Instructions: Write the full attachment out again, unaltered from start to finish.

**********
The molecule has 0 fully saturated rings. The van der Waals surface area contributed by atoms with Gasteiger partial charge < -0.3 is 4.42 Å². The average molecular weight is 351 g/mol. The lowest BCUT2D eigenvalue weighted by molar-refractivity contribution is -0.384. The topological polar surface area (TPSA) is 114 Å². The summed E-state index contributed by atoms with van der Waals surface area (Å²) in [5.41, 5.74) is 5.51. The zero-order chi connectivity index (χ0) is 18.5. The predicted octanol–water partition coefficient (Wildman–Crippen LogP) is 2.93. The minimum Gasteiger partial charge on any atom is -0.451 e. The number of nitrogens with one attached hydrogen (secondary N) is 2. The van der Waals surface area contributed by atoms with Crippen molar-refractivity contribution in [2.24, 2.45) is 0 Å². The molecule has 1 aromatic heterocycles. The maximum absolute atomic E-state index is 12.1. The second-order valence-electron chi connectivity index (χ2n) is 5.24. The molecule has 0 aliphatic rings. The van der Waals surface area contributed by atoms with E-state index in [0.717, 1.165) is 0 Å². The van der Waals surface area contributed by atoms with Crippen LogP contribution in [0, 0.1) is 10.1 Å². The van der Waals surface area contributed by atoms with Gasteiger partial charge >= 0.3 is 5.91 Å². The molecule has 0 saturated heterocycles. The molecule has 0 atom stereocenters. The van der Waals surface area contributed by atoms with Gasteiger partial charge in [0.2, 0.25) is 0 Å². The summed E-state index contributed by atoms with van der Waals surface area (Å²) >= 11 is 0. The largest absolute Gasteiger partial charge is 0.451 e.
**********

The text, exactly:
The molecule has 0 fully saturated rings. The van der Waals surface area contributed by atoms with Gasteiger partial charge < -0.3 is 4.42 Å². The average molecular weight is 351 g/mol. The lowest BCUT2D eigenvalue weighted by molar-refractivity contribution is -0.384. The topological polar surface area (TPSA) is 114 Å². The summed E-state index contributed by atoms with van der Waals surface area (Å²) in [5.41, 5.74) is 5.51. The zero-order chi connectivity index (χ0) is 18.5. The predicted octanol–water partition coefficient (Wildman–Crippen LogP) is 2.93. The minimum Gasteiger partial charge on any atom is -0.451 e. The number of nitrogens with one attached hydrogen (secondary N) is 2. The van der Waals surface area contributed by atoms with Crippen molar-refractivity contribution in [2.24, 2.45) is 0 Å². The molecule has 1 aromatic heterocycles. The maximum absolute atomic E-state index is 12.1. The second-order valence-electron chi connectivity index (χ2n) is 5.24. The molecule has 0 aliphatic rings. The van der Waals surface area contributed by atoms with E-state index in [0.717, 1.165) is 0 Å². The van der Waals surface area contributed by atoms with Crippen LogP contribution in [0, 0.1) is 10.1 Å². The van der Waals surface area contributed by atoms with Gasteiger partial charge >= 0.3 is 5.91 Å². The molecule has 0 saturated heterocycles. The molecule has 0 atom stereocenters. The van der Waals surface area contributed by atoms with Gasteiger partial charge in [0.2, 0.25) is 0 Å². The summed E-state index contributed by atoms with van der Waals surface area (Å²) >= 11 is 0. The largest absolute Gasteiger partial charge is 0.451 e.